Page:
I've just discovered the work of Alison Gopnik, and it's very interesting. These two paragraphs from a review of her book The Gardener and the Carpenter jumped out at me:
n 2011, a team of psychologists did an experiment with some preschool children. The scientists gave the children a toy made of many plastic tubes, each with a different function: one squeaked, one lit up, one made music and the final tube had a hidden mirror. With half the children, an experimenter came into the room and bumped – apparently accidentally – into the tube that squeaked. “Oops!” she said. With the other children, the scientist acted more deliberately, like a teacher. “Oh look at my neat toy! Let me show you how it works,” she said while purposely pressing the beeper. The children were then left alone to play with the toy.
In the “accidental” group, the children freely played with the toy in various random ways. Through experimenting, they discovered all the different functions of the tubes: the light, the music, the mirror. The other group, the children who had been deliberately taught how to use the toy by the teacher, played with it in a much more limited and repetitive way. They squeaked the beeper over and over again, never discovering all the other things the toy could do.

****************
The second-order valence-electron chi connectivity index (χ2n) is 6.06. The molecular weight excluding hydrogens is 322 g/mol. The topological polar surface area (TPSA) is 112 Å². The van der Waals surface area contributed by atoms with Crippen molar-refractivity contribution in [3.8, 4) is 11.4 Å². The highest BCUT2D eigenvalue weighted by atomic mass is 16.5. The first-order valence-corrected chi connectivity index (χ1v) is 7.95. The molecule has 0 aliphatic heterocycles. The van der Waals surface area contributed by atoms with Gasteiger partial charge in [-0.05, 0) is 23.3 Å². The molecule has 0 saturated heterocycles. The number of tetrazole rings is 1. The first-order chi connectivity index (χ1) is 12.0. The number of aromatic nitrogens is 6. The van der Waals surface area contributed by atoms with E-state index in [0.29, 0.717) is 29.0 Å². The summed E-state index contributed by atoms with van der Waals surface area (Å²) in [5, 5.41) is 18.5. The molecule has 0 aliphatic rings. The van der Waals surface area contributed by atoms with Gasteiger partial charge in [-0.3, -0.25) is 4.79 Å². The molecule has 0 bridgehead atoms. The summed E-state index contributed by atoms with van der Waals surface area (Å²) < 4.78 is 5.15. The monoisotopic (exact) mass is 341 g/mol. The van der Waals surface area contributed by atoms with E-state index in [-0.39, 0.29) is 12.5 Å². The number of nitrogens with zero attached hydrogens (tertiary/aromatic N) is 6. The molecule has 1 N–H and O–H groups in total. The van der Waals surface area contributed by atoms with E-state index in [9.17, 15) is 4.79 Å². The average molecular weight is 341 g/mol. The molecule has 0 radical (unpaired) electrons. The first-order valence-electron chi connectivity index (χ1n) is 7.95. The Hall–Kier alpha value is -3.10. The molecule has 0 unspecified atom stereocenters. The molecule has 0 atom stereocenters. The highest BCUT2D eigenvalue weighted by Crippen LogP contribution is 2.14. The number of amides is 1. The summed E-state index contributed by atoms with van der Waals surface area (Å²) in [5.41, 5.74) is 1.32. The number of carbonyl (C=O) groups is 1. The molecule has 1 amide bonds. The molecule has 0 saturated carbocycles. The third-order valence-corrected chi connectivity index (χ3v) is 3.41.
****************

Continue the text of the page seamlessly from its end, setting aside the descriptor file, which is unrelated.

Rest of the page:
For us teachers, this is momentous. Just by the act of 'being a teacher', in the sense of demonstrating something, we can close something down.
Here's another similar experiment from a talk by Alison Gopnik. (I suggest you just watch to the end of the part about the Thingamibob experiment and variations, or maybe carry on a bit to listen to implications.)
Socrates: Not only that, my dear boy, but you may say further that I have never known of any one else who did, in my judgment.
So, lots to think about.